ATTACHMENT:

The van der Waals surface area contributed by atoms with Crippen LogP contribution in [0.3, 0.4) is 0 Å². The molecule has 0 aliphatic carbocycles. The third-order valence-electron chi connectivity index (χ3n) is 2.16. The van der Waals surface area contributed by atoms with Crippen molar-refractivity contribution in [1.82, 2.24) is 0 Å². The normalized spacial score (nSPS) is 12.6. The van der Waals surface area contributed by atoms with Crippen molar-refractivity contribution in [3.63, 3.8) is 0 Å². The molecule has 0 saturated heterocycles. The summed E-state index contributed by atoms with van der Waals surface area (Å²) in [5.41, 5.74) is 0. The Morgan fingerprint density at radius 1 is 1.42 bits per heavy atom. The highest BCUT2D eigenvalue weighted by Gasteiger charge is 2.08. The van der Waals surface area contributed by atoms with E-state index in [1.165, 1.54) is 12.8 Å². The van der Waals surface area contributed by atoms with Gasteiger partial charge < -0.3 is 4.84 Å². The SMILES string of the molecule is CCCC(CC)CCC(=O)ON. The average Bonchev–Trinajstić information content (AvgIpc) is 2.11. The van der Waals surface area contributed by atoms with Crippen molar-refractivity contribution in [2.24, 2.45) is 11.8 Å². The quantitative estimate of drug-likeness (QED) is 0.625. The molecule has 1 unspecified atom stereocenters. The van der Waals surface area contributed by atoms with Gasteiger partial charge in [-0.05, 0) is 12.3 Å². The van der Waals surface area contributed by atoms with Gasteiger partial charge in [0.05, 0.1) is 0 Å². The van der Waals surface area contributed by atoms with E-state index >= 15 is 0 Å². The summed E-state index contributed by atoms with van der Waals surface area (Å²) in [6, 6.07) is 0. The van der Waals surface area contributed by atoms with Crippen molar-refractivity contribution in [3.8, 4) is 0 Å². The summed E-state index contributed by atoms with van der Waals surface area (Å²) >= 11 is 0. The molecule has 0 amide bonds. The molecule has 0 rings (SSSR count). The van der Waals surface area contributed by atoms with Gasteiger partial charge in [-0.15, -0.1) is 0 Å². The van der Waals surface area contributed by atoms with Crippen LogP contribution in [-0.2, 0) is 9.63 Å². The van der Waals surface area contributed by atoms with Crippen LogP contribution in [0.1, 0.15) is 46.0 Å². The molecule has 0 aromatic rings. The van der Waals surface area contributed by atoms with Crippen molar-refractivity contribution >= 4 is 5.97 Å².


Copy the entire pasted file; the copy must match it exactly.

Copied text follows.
The van der Waals surface area contributed by atoms with Crippen LogP contribution in [0.3, 0.4) is 0 Å². The molecule has 0 aliphatic carbocycles. The third-order valence-electron chi connectivity index (χ3n) is 2.16. The van der Waals surface area contributed by atoms with Crippen molar-refractivity contribution in [1.82, 2.24) is 0 Å². The normalized spacial score (nSPS) is 12.6. The van der Waals surface area contributed by atoms with Crippen molar-refractivity contribution in [3.63, 3.8) is 0 Å². The molecule has 0 saturated heterocycles. The summed E-state index contributed by atoms with van der Waals surface area (Å²) in [5.41, 5.74) is 0. The Morgan fingerprint density at radius 1 is 1.42 bits per heavy atom. The highest BCUT2D eigenvalue weighted by Gasteiger charge is 2.08. The van der Waals surface area contributed by atoms with E-state index in [1.165, 1.54) is 12.8 Å². The van der Waals surface area contributed by atoms with Gasteiger partial charge < -0.3 is 4.84 Å². The SMILES string of the molecule is CCCC(CC)CCC(=O)ON. The average Bonchev–Trinajstić information content (AvgIpc) is 2.11. The van der Waals surface area contributed by atoms with Crippen molar-refractivity contribution in [2.24, 2.45) is 11.8 Å². The quantitative estimate of drug-likeness (QED) is 0.625. The molecule has 1 unspecified atom stereocenters. The van der Waals surface area contributed by atoms with Gasteiger partial charge in [-0.05, 0) is 12.3 Å². The van der Waals surface area contributed by atoms with Gasteiger partial charge in [0.05, 0.1) is 0 Å². The van der Waals surface area contributed by atoms with E-state index >= 15 is 0 Å². The summed E-state index contributed by atoms with van der Waals surface area (Å²) in [6, 6.07) is 0. The van der Waals surface area contributed by atoms with Crippen molar-refractivity contribution in [3.8, 4) is 0 Å². The summed E-state index contributed by atoms with van der Waals surface area (Å²) >= 11 is 0. The molecule has 0 amide bonds. The molecule has 0 rings (SSSR count). The van der Waals surface area contributed by atoms with Gasteiger partial charge in [-0.15, -0.1) is 0 Å². The van der Waals surface area contributed by atoms with Crippen LogP contribution in [-0.2, 0) is 9.63 Å². The van der Waals surface area contributed by atoms with Crippen LogP contribution in [0.1, 0.15) is 46.0 Å². The molecule has 0 aromatic rings. The van der Waals surface area contributed by atoms with Crippen molar-refractivity contribution >= 4 is 5.97 Å².